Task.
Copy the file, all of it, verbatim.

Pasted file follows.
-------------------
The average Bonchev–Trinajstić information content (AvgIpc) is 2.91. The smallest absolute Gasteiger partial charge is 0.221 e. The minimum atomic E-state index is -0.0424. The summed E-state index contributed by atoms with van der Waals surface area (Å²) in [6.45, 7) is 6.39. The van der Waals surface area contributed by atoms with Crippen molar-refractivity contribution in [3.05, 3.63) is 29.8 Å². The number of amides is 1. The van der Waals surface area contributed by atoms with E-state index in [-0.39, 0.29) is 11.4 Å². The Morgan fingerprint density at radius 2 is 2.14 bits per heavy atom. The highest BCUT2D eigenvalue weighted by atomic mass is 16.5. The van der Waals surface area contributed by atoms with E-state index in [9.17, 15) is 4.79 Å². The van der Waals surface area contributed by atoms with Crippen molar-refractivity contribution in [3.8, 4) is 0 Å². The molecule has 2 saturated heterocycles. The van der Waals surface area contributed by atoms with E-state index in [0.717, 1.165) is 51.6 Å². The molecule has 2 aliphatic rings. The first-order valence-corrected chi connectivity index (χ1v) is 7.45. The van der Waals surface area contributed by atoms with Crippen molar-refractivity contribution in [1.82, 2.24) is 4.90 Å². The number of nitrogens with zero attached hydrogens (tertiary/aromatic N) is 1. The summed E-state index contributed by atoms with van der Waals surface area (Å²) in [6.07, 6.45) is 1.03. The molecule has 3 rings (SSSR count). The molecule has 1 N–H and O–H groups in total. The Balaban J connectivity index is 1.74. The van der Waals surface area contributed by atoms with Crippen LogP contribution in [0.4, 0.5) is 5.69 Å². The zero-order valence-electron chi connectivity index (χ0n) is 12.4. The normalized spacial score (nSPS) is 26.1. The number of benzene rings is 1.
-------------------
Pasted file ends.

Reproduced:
The average Bonchev–Trinajstić information content (AvgIpc) is 2.91. The smallest absolute Gasteiger partial charge is 0.221 e. The minimum atomic E-state index is -0.0424. The summed E-state index contributed by atoms with van der Waals surface area (Å²) in [6.45, 7) is 6.39. The van der Waals surface area contributed by atoms with Crippen molar-refractivity contribution in [3.05, 3.63) is 29.8 Å². The number of amides is 1. The van der Waals surface area contributed by atoms with E-state index in [-0.39, 0.29) is 11.4 Å². The Morgan fingerprint density at radius 2 is 2.14 bits per heavy atom. The highest BCUT2D eigenvalue weighted by atomic mass is 16.5. The van der Waals surface area contributed by atoms with E-state index in [9.17, 15) is 4.79 Å². The van der Waals surface area contributed by atoms with Crippen molar-refractivity contribution in [3.8, 4) is 0 Å². The molecule has 2 saturated heterocycles. The van der Waals surface area contributed by atoms with E-state index in [0.717, 1.165) is 51.6 Å². The molecule has 2 aliphatic rings. The first-order valence-corrected chi connectivity index (χ1v) is 7.45. The van der Waals surface area contributed by atoms with Crippen molar-refractivity contribution in [1.82, 2.24) is 4.90 Å². The number of nitrogens with zero attached hydrogens (tertiary/aromatic N) is 1. The summed E-state index contributed by atoms with van der Waals surface area (Å²) in [6.07, 6.45) is 1.03. The molecule has 3 rings (SSSR count). The molecule has 1 N–H and O–H groups in total. The Balaban J connectivity index is 1.74. The van der Waals surface area contributed by atoms with Crippen LogP contribution in [0.4, 0.5) is 5.69 Å². The zero-order valence-electron chi connectivity index (χ0n) is 12.4. The normalized spacial score (nSPS) is 26.1. The number of benzene rings is 1.